During my coverage of E3 2014, I had a chance to check out Alien: Isolation and get some hands on time with the game. The visit opened with a gameplay video that documented some of the threats and weapons in the game.
I was struck by the amazing attention to detail in the game. The cluttered station looks like you could be walking through the Nostromo and there are numerous items that players can interact with and investigate ranging from computer terminals and lock boxes.
The demo quickly got into high gear when a pipe ruptured and produced a wall of flame which attracted the Alien. Taking cover in a nearby room, we saw the way the game allows players to hide, hold their breath, and even pull the doors shut when hiding from an enemy.
After emerging from hiding, we saw how the motion tracker is a vital piece of equipment and is vital to your survival as it detected the Alien moving off.
A quick survey of a room produced a pass code from a computer which was used to open a vault and obtain items. This was key as nearby was a flamethrower which would not doubt come in handy. We were told that there are weapons to be found but ammunition was in short supply so strategy as well as crafting would be key.
Upon coming to a medical area, the player was tasked with creating an evacuation so they could exit the level. I also noticed a corpse in a wheelchair with a hole in his chest which may help explain where the creature that stalks the station originated from.
On our way to a power generator, we came upon a survivor and were told that they are to be found throughout the game. It was noted that the survivor was holding a pistol so it was decided to hide and let them go on their way.
The power room required the activation of a system which was noisy and each time a new phase started up, I expected to get an unwelcome visitor. An android appeared and when attempting to hack start the system it attacked. Using the pistol Amada was able to produce a flow of milky fluid but little damage, same for the flamethrower and blunt object that was used. A nearby EMP mine stunned the attacker and allowed the player to finish it off and complete the evac startup. We also saw crafting take place as a medical kit was fashioned to deal with the damage taken in the attack.
The alarm sequence sounded and it reminded me of the self destruct sequence at the end of “Alien: with very familiar siren and announcements set against the emergency lighting. This attracted the creature and we saw Amanda pay a price for this in the form of a tail through her stomach.
The demo resumed prior to this and via hiding, Amanda was able to get away when the Alien encountered a survivor but this still required a stealthy move around a pillar as the Alien passed.
Just as we were about to evacuate, The creature appeared but thanks to an unexpected explosion the demo ended with various fates unknown.
Next up I got hands on time with a survival mode of the game. I was told the story mode is one form of the game and the other is a challenge/survivor mode where players need to evade the creature to survive the level. I was told that the game was playable on the Occulus Rift at another locale so the idea of playing this scary and atmospheric game in virtual reality was enticing.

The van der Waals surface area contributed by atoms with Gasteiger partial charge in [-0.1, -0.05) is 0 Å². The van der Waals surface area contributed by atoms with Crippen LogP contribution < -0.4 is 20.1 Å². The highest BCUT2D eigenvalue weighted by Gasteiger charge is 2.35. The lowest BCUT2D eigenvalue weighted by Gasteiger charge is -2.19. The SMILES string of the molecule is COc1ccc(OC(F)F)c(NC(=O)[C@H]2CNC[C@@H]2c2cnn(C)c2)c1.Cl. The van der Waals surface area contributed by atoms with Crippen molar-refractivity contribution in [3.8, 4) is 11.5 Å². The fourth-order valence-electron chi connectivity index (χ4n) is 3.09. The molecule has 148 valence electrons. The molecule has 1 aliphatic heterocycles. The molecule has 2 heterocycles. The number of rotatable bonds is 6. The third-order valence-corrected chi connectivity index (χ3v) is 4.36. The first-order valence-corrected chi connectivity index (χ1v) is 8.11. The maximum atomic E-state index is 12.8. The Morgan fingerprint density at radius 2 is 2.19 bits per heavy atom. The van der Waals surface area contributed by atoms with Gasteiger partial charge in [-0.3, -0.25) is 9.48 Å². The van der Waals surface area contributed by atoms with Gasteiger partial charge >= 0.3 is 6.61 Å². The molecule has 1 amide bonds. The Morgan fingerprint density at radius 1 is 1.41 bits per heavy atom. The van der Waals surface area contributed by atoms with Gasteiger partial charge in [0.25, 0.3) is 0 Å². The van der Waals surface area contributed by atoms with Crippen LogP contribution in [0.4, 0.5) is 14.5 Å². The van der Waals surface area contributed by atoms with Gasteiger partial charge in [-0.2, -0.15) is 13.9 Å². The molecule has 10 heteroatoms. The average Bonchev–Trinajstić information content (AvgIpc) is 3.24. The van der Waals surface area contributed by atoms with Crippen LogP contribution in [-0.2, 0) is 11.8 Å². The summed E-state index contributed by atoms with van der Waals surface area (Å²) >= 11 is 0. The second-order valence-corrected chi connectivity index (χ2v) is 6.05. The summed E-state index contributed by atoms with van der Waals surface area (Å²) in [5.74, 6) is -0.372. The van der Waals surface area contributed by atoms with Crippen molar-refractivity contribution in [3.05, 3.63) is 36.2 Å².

The challenge mode said I could get a bonus for locating ids, and not using the motion tracker. This went out the window fast as I emerged from a room into a central chamber where I located a flamethrower and a few items. I literally took two steps out of the room when I came upon the creature. It rushed me and I was able to fend it off with a blast of fire from the flamethrower. I was happy to have survived but I used up all my limited flame gel in doing so.
The tracker showed that the creature was playing a cat and mouse style game with me and it does indeed learn from your actions. It would knock items over out of my site line in an effort to make me commit resources.
I spent a lot of time hiding in a locker with my motion tracker enabled,. I attempted to find an alternate route but there was only one area that I could use to exit the level.
I hid behind a stack of boxes and attempted to hide from the creature but this time it baited me to fire before rushing in to take the heat and dispatch me.
A second effort resulted in me being taken out when I attempted to ignite and throw a flare to distract the creature. It was attracted to the flare easy enough but it stayed over it like a guard daring me to make a run for it,.
I later used a flare to bait it to an empty area and slipped past it using boxes to hide from it. It was tense having it slip by so close and I almost flicked the tail as I passed. Sadly I must have made too much noise as when I was past it and two rooms away, it chased me and got me.
The creature is truly scary and it really does act like a real and thinking creature. I was told after playing that many developers struggle with it at times as it learns from your actions and plans accordingly and as a result the more you play, the smarter it becomes. What works once is not likely to work again so dying is a regular part of the game. When asked if the difficulty would hurt sales, the Dark Souls series was mentioned as games that sell well despite a high level of difficulty.
I was very impressed with the game as it looks like Alien fans will finally get a game worthy of the film series and one that does not rely on twitch reflexes to gun down wave after wave of creatures.
Instead we have a clever and great looking game where thought and strategy will take priority over firepower.
October 7th cannot get here soon enough.